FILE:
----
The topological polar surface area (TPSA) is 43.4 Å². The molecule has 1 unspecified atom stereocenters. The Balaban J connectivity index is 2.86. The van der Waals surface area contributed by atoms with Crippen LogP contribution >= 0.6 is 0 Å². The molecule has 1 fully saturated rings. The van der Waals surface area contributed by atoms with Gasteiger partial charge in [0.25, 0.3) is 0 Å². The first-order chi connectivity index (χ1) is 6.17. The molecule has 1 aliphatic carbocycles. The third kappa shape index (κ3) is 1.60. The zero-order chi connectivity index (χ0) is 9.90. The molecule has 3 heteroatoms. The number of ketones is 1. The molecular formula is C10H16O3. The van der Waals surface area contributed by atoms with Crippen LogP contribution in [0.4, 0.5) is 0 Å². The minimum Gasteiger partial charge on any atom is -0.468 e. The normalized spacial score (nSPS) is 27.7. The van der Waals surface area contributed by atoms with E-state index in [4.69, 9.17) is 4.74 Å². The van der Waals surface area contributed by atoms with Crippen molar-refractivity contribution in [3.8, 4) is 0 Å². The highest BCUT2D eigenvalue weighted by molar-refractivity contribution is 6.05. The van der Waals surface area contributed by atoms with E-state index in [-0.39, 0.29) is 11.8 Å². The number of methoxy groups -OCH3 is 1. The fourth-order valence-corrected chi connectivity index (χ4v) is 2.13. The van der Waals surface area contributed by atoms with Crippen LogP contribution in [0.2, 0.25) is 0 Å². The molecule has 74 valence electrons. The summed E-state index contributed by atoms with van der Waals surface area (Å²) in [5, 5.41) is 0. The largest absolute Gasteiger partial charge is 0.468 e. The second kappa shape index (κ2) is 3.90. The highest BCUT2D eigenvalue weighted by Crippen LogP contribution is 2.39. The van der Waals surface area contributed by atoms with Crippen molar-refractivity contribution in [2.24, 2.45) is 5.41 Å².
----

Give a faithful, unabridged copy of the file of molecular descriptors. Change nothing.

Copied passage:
The topological polar surface area (TPSA) is 43.4 Å². The molecule has 1 unspecified atom stereocenters. The Balaban J connectivity index is 2.86. The van der Waals surface area contributed by atoms with Crippen LogP contribution >= 0.6 is 0 Å². The molecule has 1 fully saturated rings. The van der Waals surface area contributed by atoms with Gasteiger partial charge in [0.25, 0.3) is 0 Å². The first-order chi connectivity index (χ1) is 6.17. The molecule has 1 aliphatic carbocycles. The third kappa shape index (κ3) is 1.60. The zero-order chi connectivity index (χ0) is 9.90. The molecule has 3 heteroatoms. The number of ketones is 1. The molecular formula is C10H16O3. The van der Waals surface area contributed by atoms with Crippen LogP contribution in [0.4, 0.5) is 0 Å². The minimum Gasteiger partial charge on any atom is -0.468 e. The normalized spacial score (nSPS) is 27.7. The van der Waals surface area contributed by atoms with E-state index in [4.69, 9.17) is 4.74 Å². The van der Waals surface area contributed by atoms with Crippen molar-refractivity contribution in [3.8, 4) is 0 Å². The highest BCUT2D eigenvalue weighted by molar-refractivity contribution is 6.05. The van der Waals surface area contributed by atoms with E-state index in [-0.39, 0.29) is 11.8 Å². The number of methoxy groups -OCH3 is 1. The fourth-order valence-corrected chi connectivity index (χ4v) is 2.13. The van der Waals surface area contributed by atoms with Crippen LogP contribution in [0.2, 0.25) is 0 Å². The molecule has 74 valence electrons. The summed E-state index contributed by atoms with van der Waals surface area (Å²) in [5, 5.41) is 0. The largest absolute Gasteiger partial charge is 0.468 e. The second kappa shape index (κ2) is 3.90. The highest BCUT2D eigenvalue weighted by Crippen LogP contribution is 2.39. The van der Waals surface area contributed by atoms with Crippen molar-refractivity contribution in [2.24, 2.45) is 5.41 Å².